Former Northern Ireland first minister David Trimble has died, the Ulster Unionist Party has announced.
In a statement on behalf of the Trimble family, the UUP said: “It is with great sadness that the family of Lord Trimble announce that he passed away peacefully earlier today following a short illness.”
One of the principal architects of the Belfast Agreement ending decades of conflict in Northern Ireland has died at the age of 77.
Lord Trimble, who jointly won the Nobel Peace Prize along with SDLP leader John Hume, died on Monday July 25 following an illness.
The Co Down man distinguished himself in an academic career in the law faculty at the Queen’s University Belfast before moving into politics.
He initially became involved in the unionist offshoot organisation Vanguard in the early 1970s and while he was best known for his involvement with the Belfast Agreement, in his younger days he had opposed an earlier attempt, the Sunningdale Agreement.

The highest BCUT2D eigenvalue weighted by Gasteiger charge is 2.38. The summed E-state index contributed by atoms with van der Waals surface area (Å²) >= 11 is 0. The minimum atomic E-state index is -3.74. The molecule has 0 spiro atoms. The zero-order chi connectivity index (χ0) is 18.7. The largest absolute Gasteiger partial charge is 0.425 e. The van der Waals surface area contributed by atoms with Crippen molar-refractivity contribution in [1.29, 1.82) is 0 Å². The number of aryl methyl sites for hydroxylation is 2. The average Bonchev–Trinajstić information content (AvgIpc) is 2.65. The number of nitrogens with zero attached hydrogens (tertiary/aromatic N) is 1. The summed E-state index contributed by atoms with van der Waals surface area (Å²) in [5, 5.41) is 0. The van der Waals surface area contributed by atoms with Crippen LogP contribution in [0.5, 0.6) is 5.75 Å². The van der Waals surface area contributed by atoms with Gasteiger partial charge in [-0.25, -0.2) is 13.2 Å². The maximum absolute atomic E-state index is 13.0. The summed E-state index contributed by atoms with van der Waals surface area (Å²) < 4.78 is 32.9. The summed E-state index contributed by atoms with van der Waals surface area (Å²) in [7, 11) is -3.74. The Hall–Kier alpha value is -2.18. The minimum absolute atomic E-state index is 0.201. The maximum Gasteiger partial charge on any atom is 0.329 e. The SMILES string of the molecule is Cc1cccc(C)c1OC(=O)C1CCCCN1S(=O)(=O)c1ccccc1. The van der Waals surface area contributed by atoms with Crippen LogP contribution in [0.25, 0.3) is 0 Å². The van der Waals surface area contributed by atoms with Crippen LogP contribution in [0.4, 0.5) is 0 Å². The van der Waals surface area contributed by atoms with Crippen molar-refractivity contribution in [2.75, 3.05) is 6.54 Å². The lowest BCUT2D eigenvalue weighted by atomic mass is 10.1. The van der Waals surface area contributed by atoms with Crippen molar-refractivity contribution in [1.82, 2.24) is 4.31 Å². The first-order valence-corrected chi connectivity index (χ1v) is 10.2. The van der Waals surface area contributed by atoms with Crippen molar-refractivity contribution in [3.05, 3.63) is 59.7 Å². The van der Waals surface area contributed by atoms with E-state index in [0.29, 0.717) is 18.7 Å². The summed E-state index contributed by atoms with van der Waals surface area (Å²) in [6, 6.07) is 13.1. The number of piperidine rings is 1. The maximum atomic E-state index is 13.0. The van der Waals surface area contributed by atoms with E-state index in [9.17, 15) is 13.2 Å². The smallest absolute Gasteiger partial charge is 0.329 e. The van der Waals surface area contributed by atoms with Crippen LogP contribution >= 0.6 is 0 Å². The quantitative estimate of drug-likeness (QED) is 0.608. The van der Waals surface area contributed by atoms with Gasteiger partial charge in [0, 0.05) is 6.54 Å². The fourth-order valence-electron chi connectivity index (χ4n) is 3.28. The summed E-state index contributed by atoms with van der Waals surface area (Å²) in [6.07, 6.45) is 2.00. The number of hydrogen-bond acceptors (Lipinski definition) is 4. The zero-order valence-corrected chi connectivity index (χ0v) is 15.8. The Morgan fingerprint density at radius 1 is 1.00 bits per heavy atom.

He went on to join the then dominant Ulster Unionist Party in 1978.
It was at the university in 1983 that he heard the IRA’s gunshots which killed his fellow law professor and UUP colleague Edgar Graham and later identified the body.
He left academia for politics full time when he was elected as MP for Upper Bann following a by election in 1990 after the death of the incumbent Harold McCusker.
Lord Trimble rose to prominence partly due to the Drumcree dispute as nationalist residents opposed the procession of an orange parade along the Garvaghy Road.
He led the parade along the road in 1995, famously joining hands with Democratic Unionist leader Ian Paisley.